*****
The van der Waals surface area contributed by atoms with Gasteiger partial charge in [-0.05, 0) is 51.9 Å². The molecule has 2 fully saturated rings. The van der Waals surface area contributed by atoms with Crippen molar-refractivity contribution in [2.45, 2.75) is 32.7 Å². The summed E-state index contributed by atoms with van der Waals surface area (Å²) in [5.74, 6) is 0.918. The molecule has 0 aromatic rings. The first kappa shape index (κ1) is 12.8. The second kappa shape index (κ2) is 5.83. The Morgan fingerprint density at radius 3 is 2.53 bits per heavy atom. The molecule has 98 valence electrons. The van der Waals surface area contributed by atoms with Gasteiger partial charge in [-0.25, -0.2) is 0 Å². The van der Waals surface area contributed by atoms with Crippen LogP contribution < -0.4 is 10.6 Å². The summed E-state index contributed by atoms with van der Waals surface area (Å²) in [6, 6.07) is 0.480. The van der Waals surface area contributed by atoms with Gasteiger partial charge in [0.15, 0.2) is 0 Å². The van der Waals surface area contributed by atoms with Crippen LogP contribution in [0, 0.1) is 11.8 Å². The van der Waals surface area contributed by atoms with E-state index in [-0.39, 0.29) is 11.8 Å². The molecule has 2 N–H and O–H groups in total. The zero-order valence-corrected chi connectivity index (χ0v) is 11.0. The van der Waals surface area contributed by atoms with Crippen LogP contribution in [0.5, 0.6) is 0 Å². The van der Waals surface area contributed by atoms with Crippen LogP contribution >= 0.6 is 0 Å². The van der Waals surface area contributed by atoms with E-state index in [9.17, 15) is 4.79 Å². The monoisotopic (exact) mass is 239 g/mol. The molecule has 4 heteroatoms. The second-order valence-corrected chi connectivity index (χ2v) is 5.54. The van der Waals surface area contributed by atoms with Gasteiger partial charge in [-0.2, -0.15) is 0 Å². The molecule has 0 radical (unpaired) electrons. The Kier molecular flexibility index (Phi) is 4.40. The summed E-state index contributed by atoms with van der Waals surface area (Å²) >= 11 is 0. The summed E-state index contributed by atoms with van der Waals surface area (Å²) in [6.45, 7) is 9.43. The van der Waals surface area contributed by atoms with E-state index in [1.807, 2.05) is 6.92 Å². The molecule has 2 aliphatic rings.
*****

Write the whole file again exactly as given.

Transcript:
The van der Waals surface area contributed by atoms with Gasteiger partial charge in [-0.05, 0) is 51.9 Å². The molecule has 2 fully saturated rings. The van der Waals surface area contributed by atoms with Crippen molar-refractivity contribution in [2.45, 2.75) is 32.7 Å². The summed E-state index contributed by atoms with van der Waals surface area (Å²) in [5.74, 6) is 0.918. The molecule has 0 aromatic rings. The first kappa shape index (κ1) is 12.8. The second kappa shape index (κ2) is 5.83. The Morgan fingerprint density at radius 3 is 2.53 bits per heavy atom. The molecule has 98 valence electrons. The van der Waals surface area contributed by atoms with Gasteiger partial charge in [-0.25, -0.2) is 0 Å². The van der Waals surface area contributed by atoms with Crippen LogP contribution < -0.4 is 10.6 Å². The summed E-state index contributed by atoms with van der Waals surface area (Å²) in [6, 6.07) is 0.480. The van der Waals surface area contributed by atoms with Gasteiger partial charge in [0.15, 0.2) is 0 Å². The van der Waals surface area contributed by atoms with Crippen LogP contribution in [0, 0.1) is 11.8 Å². The van der Waals surface area contributed by atoms with E-state index in [-0.39, 0.29) is 11.8 Å². The molecule has 2 N–H and O–H groups in total. The zero-order valence-corrected chi connectivity index (χ0v) is 11.0. The van der Waals surface area contributed by atoms with Crippen LogP contribution in [0.5, 0.6) is 0 Å². The van der Waals surface area contributed by atoms with Crippen LogP contribution >= 0.6 is 0 Å². The van der Waals surface area contributed by atoms with E-state index in [9.17, 15) is 4.79 Å². The monoisotopic (exact) mass is 239 g/mol. The molecule has 4 heteroatoms. The second-order valence-corrected chi connectivity index (χ2v) is 5.54. The van der Waals surface area contributed by atoms with Gasteiger partial charge in [-0.2, -0.15) is 0 Å². The molecule has 0 radical (unpaired) electrons. The Kier molecular flexibility index (Phi) is 4.40. The summed E-state index contributed by atoms with van der Waals surface area (Å²) >= 11 is 0. The summed E-state index contributed by atoms with van der Waals surface area (Å²) in [6.45, 7) is 9.43. The van der Waals surface area contributed by atoms with E-state index in [1.807, 2.05) is 6.92 Å². The molecule has 2 aliphatic rings.